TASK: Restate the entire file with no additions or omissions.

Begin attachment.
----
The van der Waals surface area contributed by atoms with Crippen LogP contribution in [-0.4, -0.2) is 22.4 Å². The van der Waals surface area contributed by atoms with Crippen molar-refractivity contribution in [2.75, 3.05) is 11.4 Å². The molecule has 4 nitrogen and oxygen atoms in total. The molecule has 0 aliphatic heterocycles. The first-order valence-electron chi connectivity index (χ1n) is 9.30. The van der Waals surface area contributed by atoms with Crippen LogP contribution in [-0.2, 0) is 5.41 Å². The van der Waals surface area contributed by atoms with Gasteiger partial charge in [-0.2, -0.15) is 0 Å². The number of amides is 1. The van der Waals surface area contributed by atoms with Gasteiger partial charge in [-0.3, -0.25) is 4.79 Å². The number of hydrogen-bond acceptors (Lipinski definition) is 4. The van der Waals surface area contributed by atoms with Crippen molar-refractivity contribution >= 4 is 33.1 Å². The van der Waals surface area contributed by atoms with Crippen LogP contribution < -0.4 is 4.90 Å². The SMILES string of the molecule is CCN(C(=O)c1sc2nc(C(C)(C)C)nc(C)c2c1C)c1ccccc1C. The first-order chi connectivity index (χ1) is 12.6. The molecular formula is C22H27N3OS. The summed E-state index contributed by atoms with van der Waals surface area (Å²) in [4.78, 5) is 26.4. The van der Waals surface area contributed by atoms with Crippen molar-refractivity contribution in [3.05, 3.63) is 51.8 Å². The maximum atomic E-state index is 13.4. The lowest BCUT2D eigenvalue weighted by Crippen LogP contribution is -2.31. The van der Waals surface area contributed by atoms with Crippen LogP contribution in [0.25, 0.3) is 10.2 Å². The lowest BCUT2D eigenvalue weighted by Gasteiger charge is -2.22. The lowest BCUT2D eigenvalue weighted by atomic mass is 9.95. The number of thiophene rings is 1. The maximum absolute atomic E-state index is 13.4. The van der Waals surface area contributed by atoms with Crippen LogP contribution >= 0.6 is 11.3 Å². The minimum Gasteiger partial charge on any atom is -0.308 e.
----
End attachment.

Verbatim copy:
The van der Waals surface area contributed by atoms with Crippen LogP contribution in [-0.4, -0.2) is 22.4 Å². The van der Waals surface area contributed by atoms with Crippen molar-refractivity contribution in [2.75, 3.05) is 11.4 Å². The molecule has 4 nitrogen and oxygen atoms in total. The molecule has 0 aliphatic heterocycles. The first-order valence-electron chi connectivity index (χ1n) is 9.30. The van der Waals surface area contributed by atoms with Crippen LogP contribution in [-0.2, 0) is 5.41 Å². The van der Waals surface area contributed by atoms with Gasteiger partial charge in [-0.2, -0.15) is 0 Å². The number of amides is 1. The van der Waals surface area contributed by atoms with Gasteiger partial charge in [-0.3, -0.25) is 4.79 Å². The number of hydrogen-bond acceptors (Lipinski definition) is 4. The van der Waals surface area contributed by atoms with Crippen molar-refractivity contribution >= 4 is 33.1 Å². The van der Waals surface area contributed by atoms with Crippen LogP contribution < -0.4 is 4.90 Å². The SMILES string of the molecule is CCN(C(=O)c1sc2nc(C(C)(C)C)nc(C)c2c1C)c1ccccc1C. The first-order chi connectivity index (χ1) is 12.6. The molecular formula is C22H27N3OS. The summed E-state index contributed by atoms with van der Waals surface area (Å²) in [4.78, 5) is 26.4. The van der Waals surface area contributed by atoms with Crippen molar-refractivity contribution in [3.05, 3.63) is 51.8 Å². The maximum atomic E-state index is 13.4. The lowest BCUT2D eigenvalue weighted by Crippen LogP contribution is -2.31. The van der Waals surface area contributed by atoms with Crippen LogP contribution in [0.25, 0.3) is 10.2 Å². The lowest BCUT2D eigenvalue weighted by Gasteiger charge is -2.22. The lowest BCUT2D eigenvalue weighted by atomic mass is 9.95. The number of thiophene rings is 1. The maximum absolute atomic E-state index is 13.4. The van der Waals surface area contributed by atoms with Crippen LogP contribution >= 0.6 is 11.3 Å². The minimum Gasteiger partial charge on any atom is -0.308 e.